Kiki & Herb explain it all for you

  • by Richard Dodds
  • Tuesday July 10, 2007
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Time has taken its toll on at least one aspect of Kiki & Herb's eternally touring louche lounge act, now ensconced in the gilded proscenium of the American Conservatory Theater. In the early days, the real-life counterparts of boozy chantoosie Kiki and her gay Jew tard accompanist Herb would consume as much alcohol as did the characters in the course of their act. It could create some interesting, if momentarily discomfiting, scenarios that Justin Bond, as Kiki, and Kenny Mellman, as Herb, usually managed to make work in the woozy context of the show.

"Now I can't drink an entire bottle of whisky six times a week," Bond said. "Now there is a very finally tuned calibration of alcohol intake."

Also in the early days of Kiki & Herb — they were officially born in 1993 at SF's Cafe du Nord — the duo would sometimes take hallucinogens before heading onstage. "It was interesting because there were the two of us in this weird symbiotic place," Mellman said, "and it's sort of how the rhythms of Kiki & Herb began, with their weird back-and-forth stories that went in circles and squares. But some other performers in town at the time would say, 'I want to do that. I want to take mushrooms and do a show,' and I was always like, uh, no."

Although Bond performed in drag as Kiki DuRane, whose exaggerated age makeup mirrored her fabulously horrific back story, Kiki & Herb were first embraced by young straight audiences who relished their musical choices of rock, rap, jazz, and indie songs for their seedy lounge-act material. "The selections appealed to a lot of music geeks," Bond said. "And because Kiki is an alcoholic straight woman, although she's not entirely straight, I think everyone knows a Kiki. She's a very angry woman."

After a few years, Bond and Mellman moved to New York and did odd jobs while establishing a new fan base for Kiki & Herb in the downtown clubs. By the late 90s, they were able to work fulltime as performers, and they capped their growing success with an off-Broadway show in 2003 and a 2004 concert at Carnegie Hall titled Kiki & Herb Will Die for You. It was billed as a farewell concert, which, temporarily, was true.

Bond spent the following year studying music in London, and when he returned, he and Mellman were ready to bring Kiki & Herb to Broadway on their own terms. "When we did off-Broadway," Bond said, "we did the same show every night for 150 performances, and we were very proud of what we did, but we didn't feel it was the essence of Kiki & Herb. It was very polished, but it just wasn't something that I enjoyed doing. So when we decided to do the Broadway show, we left a looseness in it so there are places we can improvise, and that will be true for what we do at ACT."

Kiki & Herb: Alive on Broadway played a limited run on Broadway last year, and the pair was nominated for a Tony Award for best special attraction. Unfortunately, they lost to ventriloquist Jay Johnson, who followed them into the Helen Hayes Theatre.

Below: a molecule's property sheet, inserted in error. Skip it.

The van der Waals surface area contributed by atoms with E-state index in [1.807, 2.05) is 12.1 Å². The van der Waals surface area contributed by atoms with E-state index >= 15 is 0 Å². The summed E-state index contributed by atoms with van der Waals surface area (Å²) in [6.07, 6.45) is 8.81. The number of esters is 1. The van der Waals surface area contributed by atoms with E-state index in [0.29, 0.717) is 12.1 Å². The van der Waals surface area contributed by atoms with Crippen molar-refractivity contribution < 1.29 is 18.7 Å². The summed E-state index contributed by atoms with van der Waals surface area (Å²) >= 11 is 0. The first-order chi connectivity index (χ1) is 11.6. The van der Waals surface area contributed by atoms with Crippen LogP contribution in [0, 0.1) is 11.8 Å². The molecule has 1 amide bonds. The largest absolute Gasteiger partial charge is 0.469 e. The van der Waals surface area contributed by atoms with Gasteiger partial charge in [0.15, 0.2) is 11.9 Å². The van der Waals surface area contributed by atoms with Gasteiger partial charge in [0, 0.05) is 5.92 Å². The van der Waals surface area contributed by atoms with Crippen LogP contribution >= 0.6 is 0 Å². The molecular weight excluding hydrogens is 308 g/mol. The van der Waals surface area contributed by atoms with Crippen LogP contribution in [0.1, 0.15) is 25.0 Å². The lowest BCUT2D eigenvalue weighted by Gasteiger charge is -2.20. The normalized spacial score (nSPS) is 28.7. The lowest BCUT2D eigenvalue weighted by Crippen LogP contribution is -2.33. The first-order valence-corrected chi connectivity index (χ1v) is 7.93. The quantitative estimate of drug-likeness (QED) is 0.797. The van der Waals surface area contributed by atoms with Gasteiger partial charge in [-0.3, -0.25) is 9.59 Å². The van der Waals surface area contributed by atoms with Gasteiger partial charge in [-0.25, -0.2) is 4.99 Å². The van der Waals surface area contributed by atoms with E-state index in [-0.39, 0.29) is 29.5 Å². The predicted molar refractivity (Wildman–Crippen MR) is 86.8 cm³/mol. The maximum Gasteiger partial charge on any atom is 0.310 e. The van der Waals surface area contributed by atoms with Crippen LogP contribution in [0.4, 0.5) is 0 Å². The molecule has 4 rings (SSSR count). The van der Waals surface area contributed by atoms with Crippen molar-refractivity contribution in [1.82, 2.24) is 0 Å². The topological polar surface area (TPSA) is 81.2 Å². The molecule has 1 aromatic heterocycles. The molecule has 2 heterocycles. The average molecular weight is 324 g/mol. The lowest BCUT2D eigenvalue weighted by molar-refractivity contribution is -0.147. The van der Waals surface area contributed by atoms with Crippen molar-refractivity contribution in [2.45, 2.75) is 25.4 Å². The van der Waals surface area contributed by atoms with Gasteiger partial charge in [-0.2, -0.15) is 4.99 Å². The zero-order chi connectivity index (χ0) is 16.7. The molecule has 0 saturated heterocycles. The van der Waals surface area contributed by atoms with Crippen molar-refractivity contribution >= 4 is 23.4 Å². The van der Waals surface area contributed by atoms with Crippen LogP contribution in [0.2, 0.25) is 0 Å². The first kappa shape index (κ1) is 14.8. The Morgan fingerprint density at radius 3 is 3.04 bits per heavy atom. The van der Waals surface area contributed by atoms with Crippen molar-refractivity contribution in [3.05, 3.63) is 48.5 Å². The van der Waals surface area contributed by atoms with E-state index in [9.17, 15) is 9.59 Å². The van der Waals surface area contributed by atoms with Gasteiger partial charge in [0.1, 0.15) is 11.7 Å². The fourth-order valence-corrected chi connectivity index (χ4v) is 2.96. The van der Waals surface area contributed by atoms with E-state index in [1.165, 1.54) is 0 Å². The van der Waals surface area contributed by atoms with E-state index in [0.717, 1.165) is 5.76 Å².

When they first performed as Kiki & Herb back in 1993, Bond said, "There was a lot of rage in our act and immediacy to our anger. Sixteen of our best friends had died in the past year. As the years have gone by, I think we've matured as performers. But philosophically and musically, we've tried to keep ourselves fresh by reinventing songs and expanding the narrative."

On Broadway, where audiences were a mix of fans and newbies, there was sometimes a learning curve before the Kiki & Herb conceit kicked in.

"When I'm putting a show together," Bond said, "I'm coming at it from the perspective of a gay man, and a lot of our politics are skewed toward gay politics. So I feel a responsibility, especially when I was on Broadway and there were going to be all these middle-class people, to really bang on about how fucked up George Bush is, and to bang on about gay marriage."

Bond counts among his showbiz heroes a diverse collection that includes Julie London, Elaine Stritch, Patti Smith, Kitty Carlisle Hart, and Gil Scott-Heron. But he identifies his greatest influence as Eartha Kitt. "I remember when I was young seeing her on Merv Griffin talking about her confrontation with Lady Bird Johnson at the White House [about the Vietnam War], and when I met her, I thanked her for teaching me that you can be both glamorous and political."

Both on stage and during an interview, Mellman tends to let Bond do most of the talking. "There would be no act if we were both talking," Mellman said during a chat following a mock-memorial service in an actual funeral home to publicize their ACT engagement. "I'm the strange little Jewish piano player, like it would be if Barry Manilow never stepped out of the shadow of Bette Midler, and kept playing for her for all eternity."

In fact, Bond and Mellman have taken professional breaks from each other, with the future left fluid. "Sometimes we've thought we've run the course on Kiki & Herb," Bond said, "because the very notion of saying you're going to perform together until you die is very daunting."

Have they ever gotten to the point of hating one another? "We have," Bond said, "but not in a few years."

And has any form of romance ever blossomed between them in their 15-year collaboration? "Absolutely not," Bond said. "Kenny has a lovely boyfriend and a dog, and I have several lovely ex-boyfriends and a cat."

Kiki & Herb: Alive from Broadway will run July 13-29 at American Conservatory Theatre. Tickets are $12-$65. Call 749-2228 or go to